Santa Cruz Good Times

Wednesday
Jul 30th
Text size
  • Increase font size
  • Default font size
  • Decrease font size

Supervisor Greg Caput

Greg KaputWhat should locals know about the water supply situation in the Pájaro Valley, and what are your ideas for how to address the problems? 

We have a major, underreported problem in the Pájaro Valley. Years of drought are worsening our already depleted aquifer and the less rain we receive the more water we have to pump from it.

Whereas Santa Cruz captures surface water, the Pájaro Valley has had the historic luxury of a humongous aquifer below our feet. This has allowed our area to be one of the most productive agricultural producers in the world. Residing in a specialized climate, we can grow valuable crops like strawberries and raspberries, making us formidable international players on the world market.

Ideally, under favorable patterns of rain, our water usage would harmonize with our natural aquifer replenishment via rain. However, for decades we have been extracting more water than is viable as the water necessary to grow strawberries instead of apples, for example, requires nearly four times the acre feet of water.

Although typically filled this time of year, our sloughs are also extremely low, resulting in increased brush fires. The quality of habitat for wildlife is also compromised as many migrating birds come to our area precisely because of our usually plush wetlands.

Nonetheless, the bigger problem is the ongoing threat of saltwater intrusion. As our aquifer’s freshwater supply decreases, so too does our resistance to saltwater contamination. When saltwater begins to intrude inland—in spaces where freshwater predominates—the soil above becomes infertile. Since the water provided from natural rainfall is scarce, this puts more demands upon wells to pump water, and increased likelihood that coastal sources will dry up and be still more susceptible to intrusion.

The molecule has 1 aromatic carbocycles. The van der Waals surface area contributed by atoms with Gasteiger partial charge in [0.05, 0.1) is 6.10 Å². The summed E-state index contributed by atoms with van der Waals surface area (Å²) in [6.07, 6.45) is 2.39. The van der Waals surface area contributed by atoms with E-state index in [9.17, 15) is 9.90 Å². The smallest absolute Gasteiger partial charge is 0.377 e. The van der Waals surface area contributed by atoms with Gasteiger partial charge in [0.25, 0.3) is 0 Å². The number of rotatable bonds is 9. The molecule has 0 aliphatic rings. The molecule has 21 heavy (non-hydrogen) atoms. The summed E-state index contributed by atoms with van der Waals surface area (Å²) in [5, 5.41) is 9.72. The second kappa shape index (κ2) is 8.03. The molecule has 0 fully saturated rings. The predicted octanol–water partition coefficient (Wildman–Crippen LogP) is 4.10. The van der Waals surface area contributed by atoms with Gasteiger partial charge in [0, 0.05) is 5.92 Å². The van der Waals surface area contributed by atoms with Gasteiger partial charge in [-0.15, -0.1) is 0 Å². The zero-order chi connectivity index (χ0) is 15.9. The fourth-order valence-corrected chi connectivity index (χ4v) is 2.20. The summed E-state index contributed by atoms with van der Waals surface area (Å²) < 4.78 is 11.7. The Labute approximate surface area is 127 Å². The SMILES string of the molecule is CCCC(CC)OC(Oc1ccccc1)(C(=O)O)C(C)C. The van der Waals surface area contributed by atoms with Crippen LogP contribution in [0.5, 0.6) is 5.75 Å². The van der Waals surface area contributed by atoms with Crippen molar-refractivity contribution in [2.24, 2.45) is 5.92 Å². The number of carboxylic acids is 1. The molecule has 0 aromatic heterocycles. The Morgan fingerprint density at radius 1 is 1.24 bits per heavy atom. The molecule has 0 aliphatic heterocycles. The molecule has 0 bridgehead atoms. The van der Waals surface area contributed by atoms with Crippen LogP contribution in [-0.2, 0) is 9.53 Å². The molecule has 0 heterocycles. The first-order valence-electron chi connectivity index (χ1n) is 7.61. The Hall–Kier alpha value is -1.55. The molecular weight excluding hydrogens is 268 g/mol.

Accounting for roughly 85 percent of all groundwater withdrawal, the agriculture community has felt the most pressure from the challenges of intrusion and overdraft. These challenges have been the source of much discussion and debate.

The Pájaro Valley Water Management Agency has provided exceptional leadership concerning these issues. Sued a number of times for increasing water prices, they continue to seek novel methods to tackle our structural impasses. These ideas have included strategic conservation, pursuing greater water retention from College Lake, importing water from the San Luis Reservoir, and calling for an increase in fallowed farmland—some more feasible than others

Many of these solutions would require big state and federal dollars. Nonetheless, we’ve seen significant improvements in efficiency. In years past, it was common to see sprinkler systems across the valley as drivers would often get a splash across their windows. Drip irrigation—which literally drips into plants where they are–now predominates. Some, such as the Eiskamp family, have installed electronic soil probe systems with wireless capacity, enabling precise watering measurements that prevent overwatering.

Such advances in agricultural technology have occurred over the past decade alone. Additionally, farmers are warming to the idea of fallowed land, which undoubtedly affects profits. Nonetheless, solutions needed to address these problems are very big and long-term solutions—and continuously preoccupy our local Pájaro Valley Water Management Agency.